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Vibe’s got something for everyone

The Vibe went on sale as a 2003 model and competed with cars like the Subaru Impreza, Dodge Caliber and Mazda3 Sport.

MODEL: 2003 to 2008 Pontiac Vibe
VEHICLE TYPE: five-door
APPROXIMATE USED PRICE RANGE: $5,000 to $15,500

HISTORY/DESCRIPTION: The Vibe went on sale as a 2003 model and competed with cars like the Subaru Impreza, Dodge Caliber and Mazda3 Sport. It was a success for Pontiac, thanks mainly to generous utility, economical operation and youthful, distinctive styling. Vibe was a five-door liftback, so it’s often described by the words “wagon,” “hatchback” or even “crossover.”

Part of the Vibe’s success came from Pontiac’s ‘something for everyone’ approach to models and equipment. Several four-cylinder engines were available with between 126 and 180 horsepower, and Vibe could be had with either a manual or automatic gearbox, too.

As has been Pontiac’s way for years, higher-performance models were designated GT. All wheel drive (AWD) was available too — but only with the automatic transmission. Sorry winter driving enthusiasts!

In addition to plenty of model selection, Vibe got folding rear seats, a plasticized cargo area and a full suite of available dealer accessories for customization. Regardless of your lifestyle or sport of choice, the Vibe is probably ready to tackle it.

WHAT OWNERS LIKE: Space, ease of access and driving dynamics were the most well-loved Vibe attributes reported by owners. Flexibility was another major plus, and many also reported low maintenance costs and reasonable fuel costs, too.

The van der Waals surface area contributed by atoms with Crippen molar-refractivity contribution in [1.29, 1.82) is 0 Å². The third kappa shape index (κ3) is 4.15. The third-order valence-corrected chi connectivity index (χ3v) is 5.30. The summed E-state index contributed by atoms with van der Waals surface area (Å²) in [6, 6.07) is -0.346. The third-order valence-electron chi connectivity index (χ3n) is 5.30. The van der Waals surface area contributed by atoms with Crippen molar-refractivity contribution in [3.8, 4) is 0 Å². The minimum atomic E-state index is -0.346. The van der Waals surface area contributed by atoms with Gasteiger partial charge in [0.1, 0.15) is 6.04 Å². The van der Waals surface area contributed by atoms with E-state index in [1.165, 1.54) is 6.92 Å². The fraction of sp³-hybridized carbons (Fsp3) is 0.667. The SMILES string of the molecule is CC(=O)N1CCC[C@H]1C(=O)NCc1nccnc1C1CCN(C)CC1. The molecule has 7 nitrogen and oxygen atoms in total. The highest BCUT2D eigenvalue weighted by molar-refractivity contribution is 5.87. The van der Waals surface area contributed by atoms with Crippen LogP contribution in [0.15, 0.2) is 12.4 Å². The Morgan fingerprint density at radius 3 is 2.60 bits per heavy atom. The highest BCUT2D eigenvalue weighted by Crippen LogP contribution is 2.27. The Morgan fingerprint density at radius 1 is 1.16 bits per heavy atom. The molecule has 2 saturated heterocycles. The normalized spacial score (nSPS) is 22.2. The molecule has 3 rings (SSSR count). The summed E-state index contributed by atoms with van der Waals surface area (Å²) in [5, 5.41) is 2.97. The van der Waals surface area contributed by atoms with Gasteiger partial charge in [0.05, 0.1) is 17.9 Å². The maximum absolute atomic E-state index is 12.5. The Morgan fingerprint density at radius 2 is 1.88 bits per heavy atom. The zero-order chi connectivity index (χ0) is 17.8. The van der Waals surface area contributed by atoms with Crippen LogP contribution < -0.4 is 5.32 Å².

WHAT OWNERS HATE: The Vibe owner gripe list is a relatively minor one. Complaints include rear-seat comfort, an awkward rear cargo cover, and quick wear of the factory tires. Finally, though most owners appreciate the low fuel consumption, some do wish for more passing and merging power.

COMMON ISSUES: Many Vibe drivers complain of issues related to paint wear and flaking — so be sure to give the car you’re considering a thorough exterior inspection. Use any rust, peeling or oxidation to your advantage when trying to hammer out a bottom-line price with the seller.

Though not alarmingly numerous, the main reliability complaint around the first-generation Vibe dealt with transmissions.

Harsh shifting in a used model with an automatic should be questioned and investigated. A known problem may cause debris to clog an internal mechanism within the transmission, resulting in rough gearshifts. This may be especially apparent between first and second gear.

If the model you’re considering is an older Vibe with a manual transmission, kill the stereo and climate control fan and listen for any unexpected noises while accelerating. Some owners reported hearing “bearing noise” from the transmission before incurring an expensive bill to repair it.

If a strange noise from the gearbox presents itself and increases as you accelerate, it’s best to move to another candidate.

Other owner-reported reliability issues were fairly minor — limited to a cigarette lighter that may pull out from the dashboard, and plastic lug-nut covers that could fall off.

THE VERDICT: If the used Vibe you’re considering is well priced and doesn’t exhibit any potential transmission issues, you’ll likely enjoy its flexibility, uniqueness and energetic styling for years to come.

 
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